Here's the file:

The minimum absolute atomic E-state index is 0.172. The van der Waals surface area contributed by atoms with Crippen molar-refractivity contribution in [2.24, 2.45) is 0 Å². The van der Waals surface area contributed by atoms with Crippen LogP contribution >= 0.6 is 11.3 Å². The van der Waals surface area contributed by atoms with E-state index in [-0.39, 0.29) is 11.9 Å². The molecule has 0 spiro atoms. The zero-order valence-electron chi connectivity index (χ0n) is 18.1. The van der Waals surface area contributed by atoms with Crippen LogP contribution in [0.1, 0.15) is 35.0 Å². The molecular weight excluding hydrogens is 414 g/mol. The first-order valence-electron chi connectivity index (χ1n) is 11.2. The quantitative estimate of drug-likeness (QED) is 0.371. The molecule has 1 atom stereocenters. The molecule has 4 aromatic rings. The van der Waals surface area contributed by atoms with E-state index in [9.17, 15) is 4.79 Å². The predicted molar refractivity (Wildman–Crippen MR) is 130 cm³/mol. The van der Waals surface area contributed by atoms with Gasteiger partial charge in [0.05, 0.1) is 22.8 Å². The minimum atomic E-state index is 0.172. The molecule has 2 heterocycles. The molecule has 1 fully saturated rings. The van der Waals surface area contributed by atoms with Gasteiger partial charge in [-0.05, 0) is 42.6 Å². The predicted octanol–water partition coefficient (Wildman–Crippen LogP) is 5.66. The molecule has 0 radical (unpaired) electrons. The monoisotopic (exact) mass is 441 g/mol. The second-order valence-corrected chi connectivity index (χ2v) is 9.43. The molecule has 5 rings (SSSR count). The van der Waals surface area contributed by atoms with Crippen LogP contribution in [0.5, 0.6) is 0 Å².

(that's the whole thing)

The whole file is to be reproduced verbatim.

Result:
The minimum absolute atomic E-state index is 0.172. The van der Waals surface area contributed by atoms with Crippen molar-refractivity contribution in [2.24, 2.45) is 0 Å². The van der Waals surface area contributed by atoms with Crippen LogP contribution >= 0.6 is 11.3 Å². The van der Waals surface area contributed by atoms with E-state index in [-0.39, 0.29) is 11.9 Å². The molecule has 0 spiro atoms. The zero-order valence-electron chi connectivity index (χ0n) is 18.1. The van der Waals surface area contributed by atoms with Crippen LogP contribution in [0.1, 0.15) is 35.0 Å². The molecular weight excluding hydrogens is 414 g/mol. The first-order valence-electron chi connectivity index (χ1n) is 11.2. The quantitative estimate of drug-likeness (QED) is 0.371. The molecule has 1 atom stereocenters. The molecule has 4 aromatic rings. The van der Waals surface area contributed by atoms with E-state index in [9.17, 15) is 4.79 Å². The predicted molar refractivity (Wildman–Crippen MR) is 130 cm³/mol. The van der Waals surface area contributed by atoms with Gasteiger partial charge in [0.05, 0.1) is 22.8 Å². The minimum atomic E-state index is 0.172. The molecule has 2 heterocycles. The molecule has 1 fully saturated rings. The van der Waals surface area contributed by atoms with Gasteiger partial charge in [-0.05, 0) is 42.6 Å². The predicted octanol–water partition coefficient (Wildman–Crippen LogP) is 5.66. The molecule has 0 radical (unpaired) electrons. The monoisotopic (exact) mass is 441 g/mol. The second-order valence-corrected chi connectivity index (χ2v) is 9.43. The molecule has 5 rings (SSSR count). The van der Waals surface area contributed by atoms with Crippen LogP contribution in [0.5, 0.6) is 0 Å².